AQA A Level Biology复习笔记8.4.1 Recombinant DNA Technology

Recombinant DNA Technology

 

Recombinant DNA

  • The genetic code is universal, meaning that almost every organism uses the same four nitrogenous bases – A, T, C & G. There are a few exceptions
  • The genetic code is the basis for storing instructions that, alongside environmental influences, dictate the behaviour of cells and as a result, the behaviour of the whole organism
  • The universal nature of the genetic code means that the same codons code for the same amino acids in all living things (meaning that genetic information is transferable between species)
  • Thus scientists have been able to artificially change an organism's DNA by combining lengths of nucleotides from different sources (typically the nucleotides are from different species)
  • The altered DNA, with the introduced nucleotides, is called recombinant DNA (rDNA)
  • If an organism contains nucleotide sequences from a different species it is called a transgenic organism
  • Any organism that has introduced genetic material is a genetically modified organism (GMO)
  • The mechanisms of transcription and translation are also universal which means that the transferred DNA can be translated within cells of the genetically modified organism

 

Recombinant-DNA

 

Illustration of a maize plant that has recombinant DNA (DNA from Bacillus thuringiensis).

 

Recombinant DNA technology

  • This form of genetic engineering involves the transfer of fragments of DNA from one organism/species into another organism/species
  • The resulting genetically engineered organism will then contain recombinant DNA and will be a genetically modified organism (GMO)
  • In order for an organism to be genetically engineered the following steps must be taken:
    • Identification of the DNA fragment or gene
    • Isolation of the desired DNA fragment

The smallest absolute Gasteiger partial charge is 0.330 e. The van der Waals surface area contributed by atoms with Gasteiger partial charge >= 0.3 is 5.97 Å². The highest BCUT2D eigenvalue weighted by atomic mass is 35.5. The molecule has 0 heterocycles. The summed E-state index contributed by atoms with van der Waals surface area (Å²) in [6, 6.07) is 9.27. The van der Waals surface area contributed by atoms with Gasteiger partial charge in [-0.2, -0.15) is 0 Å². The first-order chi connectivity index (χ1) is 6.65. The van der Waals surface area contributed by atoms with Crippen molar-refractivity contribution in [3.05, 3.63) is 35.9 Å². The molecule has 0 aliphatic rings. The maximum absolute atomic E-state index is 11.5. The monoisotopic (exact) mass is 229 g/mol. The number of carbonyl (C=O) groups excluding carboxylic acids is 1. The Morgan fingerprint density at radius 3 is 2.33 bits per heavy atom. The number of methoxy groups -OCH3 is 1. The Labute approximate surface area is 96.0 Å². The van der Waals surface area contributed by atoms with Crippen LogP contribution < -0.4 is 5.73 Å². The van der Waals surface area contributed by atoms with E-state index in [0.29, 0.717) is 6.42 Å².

• Multiplication of the DNA fragment (using polymerase chain reaction - PCR)
    • Transfer into the organism using a vector (e.g. plasmids, viruses, liposomes)
    • Identification of the cells with the new DNA fragment (by using a marker), which is then cloned

     

  • Genetic engineers need the following to modify an organism:
    • Enzymes (restriction endonucleases, ligase and reverse transcriptase)
    • Vectors - used to deliver DNA fragments into a cell (eg. plasmids, viruses and liposomes)
    • Markers - genes that code for identifiable substances that can be tracked (eg. GFP - green fluorescent protein which fluoresces under UV light or GUS - β-glucuronidase enzyme which transforms colourless or non-fluorescent substrates into products that are coloured or fluorescent)

     

  • Genetic engineering is being used in the new field of science called synthetic biology
    • This is an area of research that studies the design and construction of different biological pathways, organisms and devices, as well as the redesigning of existing natural biological systems

     

 

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An overview of the steps taken to genetically engineer an organism (in this case bacteria are being genetically engineered to produce human insulin)

 

 

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